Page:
LOUISVILLE, Ky. — In serious times, it can be argued that audiences aren’t just looking for escapism.
There are also plenty of folks hungry — ravenous, even — to engage with issues of terrorism, war and America’s role in the world. They just need the right kind of play.
“Omnium-Gatherum,” the dazzling standout of this year’s otherwise half-baked Humana Festival of New American Plays at the Actors Theater of Louisville, Ky., may just be that play.
It has been three years since Donald Margulies’ “Dinner With Friends,” the last true Humana hit, emerged from Louisville to commercial success and the Pulitzer Prize for drama. “Omnium-Gatherum” might reasonably be termed “Dinner With Enemies.”
With producers and regional reps already nipping at the heels of co-authors Alexandra Gersten-Vassilaros and Theresa Rebeck during the six-play Humana’s annual visitors weekend, April 4-6, this piece likely will provoke something of a bidding war. And given the play’s timeliness, no one will want to wait.
An Off Broadway outing is the most likely. But this piece deftly combines geopolitical commentary with the skewering of celebrities and broad social comedy; ergo, it has B.O. appeal.
Stick some stars in this thing — and they’ll be chomping at the bit, after they read the script — and Broadway isn’t out of the question.
“Omnium” follows a Gotham dinner party, given by an ebullient character closely resembling Martha Stewart, shortly after the events of Sept. 11. The cognoscenti will think they recognize the guests — the charming drunk looks and talks like Christopher Hitchens; the conservative novelist might be Tom Clancy; the Middle Eastern scholar seems based on Edward Said. But some of the other people at the table — a vegan lesbian-feminist, an African-American cultural icon — are harder to pin down. The hostess also has invited an anonymous-looking fireman, a fellow perplexed by liberal pretensions and amuses-bouches.
Just before dessert, the faux-Stewart announces her Big Surprise: A terrorist from the World Trade Center is coming to dinner.
He shows up and argues. As one watches this, of course, it occurs to one that the fellow actually would be dead. That also slowly occurs to the dinner guests. And what about that fireman? Is he alive? From there, things take a decidedly otherworldly turn.
One could quibble: The finale spends too long with intra-Arab issues, when western attitudes should be wriggling on the hook. And the writing needs more ideological clarity in places — its final pronouncements are much too woolly. But these are minor challenges.
Solidly acted for the most part, the Louisville debut is a stellar production, staged with great zip and alacrity.
Unfortunately, none of the other five plays was ready for primetime.
The worst of the bunch, Russell Davis’ “The Second Death of Priscilla,” is a dull and impenetrable affair about, no kidding, a woman trying to slay a wolf lurking outside her window. This involves one scenery-chewing actor lifting a bit of his costume and revealing fur. Mark Masterson’s tedious, self-conscious production emptied half the house at intermission and sent whole rows to sleep.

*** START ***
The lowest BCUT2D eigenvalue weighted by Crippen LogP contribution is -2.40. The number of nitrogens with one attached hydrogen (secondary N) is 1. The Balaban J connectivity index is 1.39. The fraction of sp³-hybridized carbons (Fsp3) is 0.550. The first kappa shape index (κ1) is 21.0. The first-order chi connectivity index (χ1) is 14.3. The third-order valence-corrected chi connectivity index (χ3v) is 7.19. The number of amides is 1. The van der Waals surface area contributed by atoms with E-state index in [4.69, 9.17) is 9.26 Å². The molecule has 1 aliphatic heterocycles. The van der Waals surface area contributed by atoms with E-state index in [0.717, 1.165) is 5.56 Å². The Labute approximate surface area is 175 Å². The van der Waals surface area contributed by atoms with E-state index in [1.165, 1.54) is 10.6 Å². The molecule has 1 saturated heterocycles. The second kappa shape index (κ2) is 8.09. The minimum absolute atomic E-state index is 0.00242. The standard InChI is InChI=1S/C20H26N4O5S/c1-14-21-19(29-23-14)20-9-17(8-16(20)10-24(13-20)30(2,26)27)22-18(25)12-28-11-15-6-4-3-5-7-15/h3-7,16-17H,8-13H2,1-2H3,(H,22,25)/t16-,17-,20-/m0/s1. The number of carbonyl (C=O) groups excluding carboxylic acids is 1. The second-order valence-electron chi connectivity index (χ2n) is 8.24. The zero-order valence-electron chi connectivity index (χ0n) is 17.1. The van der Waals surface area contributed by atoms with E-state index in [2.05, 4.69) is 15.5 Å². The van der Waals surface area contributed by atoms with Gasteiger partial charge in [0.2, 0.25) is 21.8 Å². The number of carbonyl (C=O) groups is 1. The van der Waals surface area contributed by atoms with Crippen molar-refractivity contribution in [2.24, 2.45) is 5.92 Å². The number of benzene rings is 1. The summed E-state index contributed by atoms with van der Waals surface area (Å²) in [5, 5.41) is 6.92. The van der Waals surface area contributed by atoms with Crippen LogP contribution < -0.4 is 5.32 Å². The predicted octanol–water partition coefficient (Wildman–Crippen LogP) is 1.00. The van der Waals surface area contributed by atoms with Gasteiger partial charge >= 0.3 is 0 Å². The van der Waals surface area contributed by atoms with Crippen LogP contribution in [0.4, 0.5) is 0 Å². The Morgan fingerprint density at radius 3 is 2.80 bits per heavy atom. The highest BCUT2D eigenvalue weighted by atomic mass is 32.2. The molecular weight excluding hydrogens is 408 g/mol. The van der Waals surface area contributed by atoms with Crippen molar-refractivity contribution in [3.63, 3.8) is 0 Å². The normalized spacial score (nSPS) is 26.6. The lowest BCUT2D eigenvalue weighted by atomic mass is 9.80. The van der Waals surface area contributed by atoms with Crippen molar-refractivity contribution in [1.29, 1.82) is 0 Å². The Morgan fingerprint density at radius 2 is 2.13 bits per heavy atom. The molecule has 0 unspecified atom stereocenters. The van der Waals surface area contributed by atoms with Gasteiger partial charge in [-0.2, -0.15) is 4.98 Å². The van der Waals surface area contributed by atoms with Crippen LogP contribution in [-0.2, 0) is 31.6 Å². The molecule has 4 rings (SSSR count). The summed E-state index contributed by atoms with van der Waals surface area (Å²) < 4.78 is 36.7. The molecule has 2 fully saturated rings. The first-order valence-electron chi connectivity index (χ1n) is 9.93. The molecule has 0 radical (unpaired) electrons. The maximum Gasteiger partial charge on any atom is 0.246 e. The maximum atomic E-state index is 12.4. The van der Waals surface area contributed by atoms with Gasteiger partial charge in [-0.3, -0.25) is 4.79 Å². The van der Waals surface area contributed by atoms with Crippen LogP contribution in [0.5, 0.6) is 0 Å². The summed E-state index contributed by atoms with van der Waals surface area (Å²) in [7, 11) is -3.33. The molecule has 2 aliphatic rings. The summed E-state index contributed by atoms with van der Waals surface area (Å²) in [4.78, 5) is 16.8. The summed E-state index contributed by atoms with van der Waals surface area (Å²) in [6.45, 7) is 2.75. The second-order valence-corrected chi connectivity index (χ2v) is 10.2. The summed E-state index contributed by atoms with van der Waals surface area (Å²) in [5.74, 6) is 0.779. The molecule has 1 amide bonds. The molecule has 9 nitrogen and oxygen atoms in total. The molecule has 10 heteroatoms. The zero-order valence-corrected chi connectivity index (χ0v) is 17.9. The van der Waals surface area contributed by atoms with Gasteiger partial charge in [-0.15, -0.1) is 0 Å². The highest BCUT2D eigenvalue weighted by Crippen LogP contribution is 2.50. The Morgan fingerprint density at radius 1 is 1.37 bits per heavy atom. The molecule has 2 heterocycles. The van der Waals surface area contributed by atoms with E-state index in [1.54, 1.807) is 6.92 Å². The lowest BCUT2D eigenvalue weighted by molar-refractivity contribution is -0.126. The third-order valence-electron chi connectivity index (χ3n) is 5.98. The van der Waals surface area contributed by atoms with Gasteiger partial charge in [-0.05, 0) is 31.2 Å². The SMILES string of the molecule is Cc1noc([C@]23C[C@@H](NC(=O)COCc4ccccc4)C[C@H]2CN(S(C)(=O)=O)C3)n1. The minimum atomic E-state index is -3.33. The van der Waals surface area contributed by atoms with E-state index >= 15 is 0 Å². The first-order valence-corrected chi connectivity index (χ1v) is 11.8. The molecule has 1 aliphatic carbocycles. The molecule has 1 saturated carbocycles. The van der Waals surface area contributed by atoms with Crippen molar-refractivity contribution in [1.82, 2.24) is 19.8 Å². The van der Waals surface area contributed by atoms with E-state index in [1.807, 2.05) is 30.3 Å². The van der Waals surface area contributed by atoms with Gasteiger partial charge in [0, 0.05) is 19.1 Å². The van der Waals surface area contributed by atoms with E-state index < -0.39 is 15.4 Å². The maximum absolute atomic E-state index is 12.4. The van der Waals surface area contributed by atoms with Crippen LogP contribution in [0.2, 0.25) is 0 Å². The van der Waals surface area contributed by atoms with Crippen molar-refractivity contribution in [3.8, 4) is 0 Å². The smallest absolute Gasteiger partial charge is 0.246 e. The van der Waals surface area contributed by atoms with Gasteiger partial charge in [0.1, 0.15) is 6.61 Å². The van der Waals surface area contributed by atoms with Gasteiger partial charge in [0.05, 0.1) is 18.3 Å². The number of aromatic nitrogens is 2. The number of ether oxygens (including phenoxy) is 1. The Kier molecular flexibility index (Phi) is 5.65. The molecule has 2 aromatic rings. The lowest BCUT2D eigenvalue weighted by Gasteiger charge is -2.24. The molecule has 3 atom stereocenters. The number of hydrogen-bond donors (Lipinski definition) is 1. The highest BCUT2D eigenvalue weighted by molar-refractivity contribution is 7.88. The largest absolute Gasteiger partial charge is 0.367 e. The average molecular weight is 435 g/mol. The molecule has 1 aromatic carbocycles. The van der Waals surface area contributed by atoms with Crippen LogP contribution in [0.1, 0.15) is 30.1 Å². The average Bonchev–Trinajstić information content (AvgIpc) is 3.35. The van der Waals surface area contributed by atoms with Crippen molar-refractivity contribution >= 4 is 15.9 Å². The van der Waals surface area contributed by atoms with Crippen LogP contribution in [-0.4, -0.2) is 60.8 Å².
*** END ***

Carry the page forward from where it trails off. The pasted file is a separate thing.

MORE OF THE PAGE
The four other plays at least had some potential — although one has to worry about the quality of the once-stellar dramaturgical work these days at Humana, since play after play seemed to start with an interesting premise or idea, only to fall apart later. And they were almost all much too long.
Still, Kia Corthron’s “Slide Glide the Slippery Slope” is a provocative piece, full of compelling notions. Corthron’s strength — and her Achilles’ heel — is that she tends to begin her plays with a desire to write about a controversial topic (in this case, it’s human cloning). That makes her work uncommonly smart and stimulating. But it also means the ideas often don’t quite mesh with the characters and dramatic action. They don’t here.
Bridget Carpenter’s “The Faculty Room” is a sharp and realistic piece about teachers trying to survive in an unfashionable, out-of-the-way high school. It starts out wonderfully — there’s lots of dead-on satire about the agonies of teaching amidst scarce resources and weird teens. And the cynical teachers in the play are funny character studies. But after intermission, the play completely collapses as its plot starts to deal with students who become obsessed with the Rapture.
There aren’t too many plays about eunuchs, but “The Lively Lad” by Quincy Long is one of them. This faux-18th-century comedy is an intermittently amusing affair that creates a period environment of ingenues, misanthropes and rural hayseeds to score some satirical points about the rise of conservatism in today’s world (for repressed minority, read eunuch). It’s got potential, some decent yucks and, for sure, it’s highly original. But this show with music needs a proper score — a few chords do not do anything. And it needs to lose about 25% of its running time.
That leaves Rinne Groff’s “Orange Lemon Egg Canary,” a piece that tries to combine magic tricks with a sexy plot about a magician and his women — both real and from the past. It’s slick in places. But the Louisville production was weak, the ideas hackneyed and, at this particular moment in time, it feels too shallow.